I enjoyed this read, though it's not without its flaws. The narration is great - it is set in Stirling, Scotland and the narrator has a Scottish accent throughout, plus all the characters sound different so you don't get confused. Different characters even seem to pronounce the certain words differently than others, which gave them interesting and unique voices. I felt like the Scottish accents were clearly Scottish while also easy to understand. I loved how the word "food" was pronounced "fud," for example.

The names of the rival goblin factions kept throwing me, since one of the groups seems to be called the Nice goblins, though they aren't any nicer than the Fillet goblins. Maybe written out they are spelled differently, but Nice and Fillet are what they sounded like the narrator was saying, anyways, which just always felt weird.

The prologue is from the Male lead's perspective and then switches to the female lead and never switches back, which was also a little weird. I would have really liked to see his POV every now and then.

I also felt their relationship was a bit insta-love and then under-developed. I liked how the female lead was clearly a strong independent woman, but I would have liked more time with the two actually getting to know each other and such.

That being said, I was entertained throughout. This is a fun quick read and an enjoyable listening experience.

  • Regicide

  • The Completionist Chronicles Series, Book 2
  • By: Dakota Krout
  • Narrated by: Vikas Adam
  • Length: 13 hrs and 3 mins
  • Unabridged
  • Overall
    5 out of 5 stars 4,713
  • Performance
    5 out of 5 stars 4,441
  • Story
    5 out of 5 stars 4,436

 Dakota Krout presents the second book in The Completionist Chronicles series. 

  • 5 out of 5 stars
  • King of litRPG

  • By Max on 09-20-18

Un-bear-ably Punny :)

Overall
5 out of 5 stars
Performance
5 out of 5 stars
Story
5 out of 5 stars

Reviewed: 09-19-18

You definitely have to enjoy puns - or at least be able to grin and bear through them. There were so many bear related puns in this book. We see the continuation of Joe's journey living in a video game. I greatly enjoyed this book. Quests only alluded to in the first book were followed up on in this one and new quests have been set up for the next book. Joe finally gets to start specializing in this book which is great fun, not to mention we get to see the quest "Shatter a People" play out in an epic war against the wolfmen. A worthy sequel and I'm now eagerly awaiting the next book.

  • Cronin's Key

  • Cronin's Key Series, Book 1
  • By: N.R. Walker
  • Narrated by: Joel Leslie
  • Length: 10 hrs and 52 mins
  • Unabridged
  • Overall
    4 out of 5 stars 992
  • Performance
    4.5 out of 5 stars 939
  • Story
    4 out of 5 stars 939

NYPD Detective Alec MacAidan has always been good with weird. After all, his life has been a string of the unexplainable. But when an injured man gives him cryptic clues, then turns to dust in front of him, Alec's view on weird is changed forever. Cronin, a vampire Elder, has spent the last 1,000 years waiting for Alec. He'd been told his fated one would be a man wielding a shield, but he didn't expect him to be human, and he certainly didn't expect that shield to be a police badge.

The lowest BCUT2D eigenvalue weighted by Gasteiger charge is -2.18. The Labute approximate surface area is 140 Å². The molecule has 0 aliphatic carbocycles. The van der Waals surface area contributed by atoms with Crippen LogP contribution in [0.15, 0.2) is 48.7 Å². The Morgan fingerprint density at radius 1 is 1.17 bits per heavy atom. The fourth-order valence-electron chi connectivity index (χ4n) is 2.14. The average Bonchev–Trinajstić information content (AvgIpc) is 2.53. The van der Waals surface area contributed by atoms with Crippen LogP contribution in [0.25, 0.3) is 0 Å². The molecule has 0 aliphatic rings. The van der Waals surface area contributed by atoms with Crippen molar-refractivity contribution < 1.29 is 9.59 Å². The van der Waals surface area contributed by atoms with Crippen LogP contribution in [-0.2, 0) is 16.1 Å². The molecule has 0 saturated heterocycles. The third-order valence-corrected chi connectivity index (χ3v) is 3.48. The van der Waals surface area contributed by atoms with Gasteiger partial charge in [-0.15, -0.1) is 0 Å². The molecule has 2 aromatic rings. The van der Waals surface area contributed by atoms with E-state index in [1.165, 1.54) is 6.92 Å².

• 3 out of 5 stars
  • Adventure - Porn?

  • By Amazon Customer on 11-28-17

just breathe

Overall
3 out of 5 stars
Performance
3 out of 5 stars
Story
3 out of 5 stars

Reviewed: 09-08-18

The story was fine, though honestly whenever they would try to make connections through history, like with pyramids and mummies to vampires, I would just kind of cringe and laugh. My main issue though was the narrator. That man sounds like he is running out of breath at the end of every sentence and I just wanted him to breathe. He was very good at accents, though, so if you are ok with kind of wavery voice then that makes up for things.

  • A Dragon of a Different Color

  • Heartstrikers, Book 4
  • By: Rachel Aaron
  • Narrated by: Vikas Adam
  • Length: 21 hrs and 25 mins
  • Unabridged
  • Overall
    4.5 out of 5 stars 2,819
  • Performance
    4.5 out of 5 stars 2,664
  • Story
    4.5 out of 5 stars 2,655

To save his family from his tyrannical mother, Julius had to step on a lot of tails. That doesn't win a nice dragon many friends, but just when he thinks he's starting to make progress, a new threat arrives. Turns out, things can get worse. Heartstriker hasn't begun to pay for its secrets, and the dragons of China are here to collect. When the Golden Emperor demands his surrender, Julius will have to choose between loyalty to the sister who's always watched over him and preserving the clan he gave everything to protect.

  • 3 out of 5 stars
  • interesting--but...

  • By MVF on 01-28-18

bogged down in magical theory

Overall
4 out of 5 stars
Performance
5 out of 5 stars
Story
4 out of 5 stars

Reviewed: 09-03-18

There were actually a lot of plot points that have been hinted at for a long time finally coming together in this book, which was awesome. Unfortunately, the book also gets bogged down with people discussing magical theory at great length. I'm talking hours worth of standing around discussing the nature of Merlins, the Sea of Magic, Mortal Spirits, ...it just goes on. I like to understand how things work within a book, but it was just too much. Also Julius and Marci are separated for the majority of the book, which was frustrating. I think they finally meet up in hour 18 out of 21 or something crazy like that. This resulted in the Julius chapters being filled with plot points we've been wanting to learn about for a while finally kicking in - we finally find out of what happened in China, etc., and then you would switch to Marci and be back to discussing magic and rarely using it. I still enjoyed this book and it is a great series, but I do feel like more editing was needed to cut down on the excessive magical theorizing in this one.